Uncle Joe’s taught around 25 students how to assess and help prevent suicidal ideation among their peers at a workshop, Friday
Washington University students will be able to access a variety of mental and medical health services from telehealth provider TimelyCare, starting in November
After suspending in-person counseling during the pandemic, Uncle Joe’s has reopened for the fall semester
Washington University has the capacity to administer 250 tests per week through the facility.
The anonymous instagram account @stillwaiting_washu, which provides a platform for students to anonymously share their negative experiences with the University’s mental health services, has spent the last two months raising awareness of inadequate mental health resources and calling for change.
After witnessing the exacerbation of mental health issues for many students during the COVID-19 pandemic, a team of student organizations and individual activists have created an advocacy group for mental health-related issues on campus.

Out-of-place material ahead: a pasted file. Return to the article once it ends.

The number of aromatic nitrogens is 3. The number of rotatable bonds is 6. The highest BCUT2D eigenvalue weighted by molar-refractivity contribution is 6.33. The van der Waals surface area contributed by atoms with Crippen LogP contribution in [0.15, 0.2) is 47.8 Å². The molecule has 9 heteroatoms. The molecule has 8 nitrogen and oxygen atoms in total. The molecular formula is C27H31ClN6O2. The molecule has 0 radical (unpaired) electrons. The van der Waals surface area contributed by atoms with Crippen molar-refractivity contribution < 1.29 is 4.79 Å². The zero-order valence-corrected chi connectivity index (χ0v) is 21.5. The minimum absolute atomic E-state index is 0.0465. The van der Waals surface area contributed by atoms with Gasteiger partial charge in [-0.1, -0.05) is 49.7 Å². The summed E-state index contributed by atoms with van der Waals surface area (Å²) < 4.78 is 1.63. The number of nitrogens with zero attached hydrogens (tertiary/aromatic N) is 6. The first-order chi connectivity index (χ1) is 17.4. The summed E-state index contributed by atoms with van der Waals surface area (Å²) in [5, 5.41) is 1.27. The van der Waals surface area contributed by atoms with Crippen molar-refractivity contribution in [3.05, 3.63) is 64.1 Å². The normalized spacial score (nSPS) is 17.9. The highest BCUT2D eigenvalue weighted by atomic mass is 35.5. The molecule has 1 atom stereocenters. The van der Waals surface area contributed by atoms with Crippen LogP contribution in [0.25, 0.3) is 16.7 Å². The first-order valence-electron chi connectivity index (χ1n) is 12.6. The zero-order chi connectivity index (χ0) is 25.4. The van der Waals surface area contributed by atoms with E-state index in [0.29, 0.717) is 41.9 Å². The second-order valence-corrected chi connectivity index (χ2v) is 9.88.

As COVID-19 cases have increased in the St. Louis region, the Washington University community has simultaneously seen its own spike.
Most of Washington University’s COVID-related policies, such as primarily online or hybrid classes, limited in-person gatherings and restricted occupancy in Residential Life housing will continue into the spring semester, according to a Nov. 18 email from Chancellor Andrew Martin and Provost Beverly Wendland.
The Danforth campus COVID-19 dashboard alert level returned to orange, or high alert this week. The high alert indicates that few on-campus activities will occur, and students and faculty should proceed with a high degree of caution.
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